Wotcha think you're doin' here then? You think you can just waddle in like that, do ya?

This here, laddie, is a top-secret Brickspace testin' ground. Yup, thassright. So you'd better geddout before someone sees ya pokin' around...

Saturday, 4 April 2009

Interview with Jordan Schwartz

Prolific teen builder Jordan Schwartz agreed to do an interview for us here at Brickspace, so here it is:

>To start off, could you tell us a little about yourself?

As many builders online know, my real name is Jordan Schwartz. I've been building since I was three, and I've been active in the online community since I was thirteen (I am currently sixteen years of age.) I am not a member of any LUGs, nay have I attended any LEGO convention, so nobody really knows much about Jordan the person, but my MOCs tell a lot about Jordan the builder. LEGO is my only true hobby; having dabbled in other non-bricky mediums before, I know this is where I belong. I do have a few other interests; I enjoy reading when I get the time (though I rarely have the time), I am a passionate conservative libertarian, and I love collecting taxidermy (which gets me pounched on every time I post a picture of my animals on flickr!) I also keep a pet Jenday Conure named Autumn, who can't get enough of LEGO - her element of choice is the 2 x 4 brick; nibbling at the tube-and-coupling system is a lot of fun for her! In addition to my flickr, MOCpages and Brickshelf galleries, I have an official website that can be viewed at brickstud.com.

>Can you blame us? They're dead animals! But moving on, are there any builders that influenced (or still influence) you when you began to develop your style?

Well, I'm not sure I'd say I've got much of a "style", with the exception of my delicate connections! But certainly there are many builders that have subliminally influenced me over the past two years or so. Certainly some that stand out are Legohaulic, Nannan, Moko, Michael Jasper, RebelRock, and pretty much everyone over at Builders Lounge. I feel very fortunate to have been able to be a part of that community when I was early in my LEGO building "career", and I totally attribute my quality to them. And because I build in just about every theme, there are plenty of other influential builders out there that have affected me as a builder.

>That brings me to my next point. It seems almost like you make it your business to build in every theme possible- are you simply not interested enough to stick to one theme, or are you too interested in everything else?

I think it's fair to say a little of both. I'd get very bored if I built, say, space ships all day, but I've also got an interest in many other themes, which works out well for me. Also, sometimes I'll build something simply if I have a good minifigure or technique for the theme, which also keeps my MOC collection diverse. It's safe to say I'm usually partial to historical MOCs, but even that has a million and one sub-themes under it (from pirates to Victorian.) But like I said - it all works out well in the end.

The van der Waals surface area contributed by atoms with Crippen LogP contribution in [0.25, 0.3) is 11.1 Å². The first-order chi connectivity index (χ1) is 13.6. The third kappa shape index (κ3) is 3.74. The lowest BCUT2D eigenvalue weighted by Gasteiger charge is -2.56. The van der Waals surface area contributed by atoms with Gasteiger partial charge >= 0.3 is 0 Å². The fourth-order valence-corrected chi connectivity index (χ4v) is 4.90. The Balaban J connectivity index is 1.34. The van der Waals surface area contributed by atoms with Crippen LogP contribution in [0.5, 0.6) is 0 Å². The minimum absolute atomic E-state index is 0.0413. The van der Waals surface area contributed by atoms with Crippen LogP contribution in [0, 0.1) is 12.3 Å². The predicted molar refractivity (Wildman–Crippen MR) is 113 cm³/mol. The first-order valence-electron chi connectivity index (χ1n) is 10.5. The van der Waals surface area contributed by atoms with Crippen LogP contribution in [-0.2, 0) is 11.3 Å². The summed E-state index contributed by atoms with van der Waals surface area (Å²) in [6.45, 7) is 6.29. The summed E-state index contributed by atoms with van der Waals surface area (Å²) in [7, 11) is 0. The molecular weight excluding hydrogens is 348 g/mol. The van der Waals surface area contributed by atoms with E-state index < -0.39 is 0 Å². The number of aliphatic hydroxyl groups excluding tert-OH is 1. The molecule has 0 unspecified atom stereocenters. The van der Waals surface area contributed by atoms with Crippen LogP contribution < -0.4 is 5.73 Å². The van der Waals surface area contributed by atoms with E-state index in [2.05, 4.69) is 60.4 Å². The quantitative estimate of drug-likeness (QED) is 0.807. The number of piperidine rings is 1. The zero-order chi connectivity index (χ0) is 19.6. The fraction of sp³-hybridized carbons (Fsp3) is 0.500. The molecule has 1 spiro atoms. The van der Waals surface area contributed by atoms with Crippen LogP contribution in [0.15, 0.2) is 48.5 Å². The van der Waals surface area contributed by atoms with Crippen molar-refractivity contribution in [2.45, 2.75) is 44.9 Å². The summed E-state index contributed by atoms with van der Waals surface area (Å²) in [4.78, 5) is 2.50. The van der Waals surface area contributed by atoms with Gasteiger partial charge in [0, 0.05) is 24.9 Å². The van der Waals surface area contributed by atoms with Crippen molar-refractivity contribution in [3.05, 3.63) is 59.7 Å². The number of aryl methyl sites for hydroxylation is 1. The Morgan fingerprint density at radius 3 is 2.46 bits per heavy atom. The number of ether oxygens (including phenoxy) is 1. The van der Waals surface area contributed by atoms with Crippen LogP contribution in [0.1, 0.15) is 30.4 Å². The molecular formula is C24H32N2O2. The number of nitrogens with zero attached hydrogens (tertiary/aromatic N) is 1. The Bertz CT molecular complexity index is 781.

>You've impressed a lot of people (myself included) with how prolific you are. Your flickr photostream contains over one and a half thousand photos, all taken within about a year and a half. The majority of those may be single minifigures built to demonstrate a single technique, but you still put out full models much faster than most other builders. Are you devoting a huge amount of time to the hobby, or do you just find that you can turn a concept in your head into a finished model very quickly?

Thanks very much! Again, I think it's a little of both. I do devote a ton of time into the hobby (most of my free time, in fact), but at the same time, if I'm motivated and enthusiastic about a project, I can finish it quickly. But enthusiasm really is the key to prolificness - if I lose interest in a project, it'll take forever to finish it seems, or I don't finish it at all. The perfect example is my Fun House.

>But with that attention comes a cost. Your prolificness, and in particular, your tendency to build a lot of things with mass appeal tends to draw a lot of less-informed comments from the younger LEGO fans out there. How have you dealt with that?

Well, first I'd like to say that the more LEGO fans out there, the better. We have all had to start somewhere, right? But yes, there seems to have been a tidal wave of spam within the past few months. I haven't done too much about it; every now and again I'll delete a comment or two, and unfortunately I have had to block a couple users (the first time in about two years!) but it's truly getting to a point where it is intolerable. Sometimes people might say that I don't take negative feedback well if it is their comment I delete, but that's not true, as long as it is constructive. That seems to be a problem as of late - comments like "I don't like this", or "It is weak." Alright, that's your opinon, but we all know what opinons are like (well, maybe those younger fans don't know that expression.) Provide some constructive feedback - I tend to appreciate that kind more than wholly positive feedback because more time is put into it.

>Well, then, to wrap up, do you have any advice for new builders?

For all the new builders out there, you simply have to keep building. If you look at my last flickr page and compare it to my current, first one you will notice a night and day difference. If you truly enjoy it, just keep at it because with every single creation, you will get better and better; that's a fact that has been perfectly illustrated by today's top builders.

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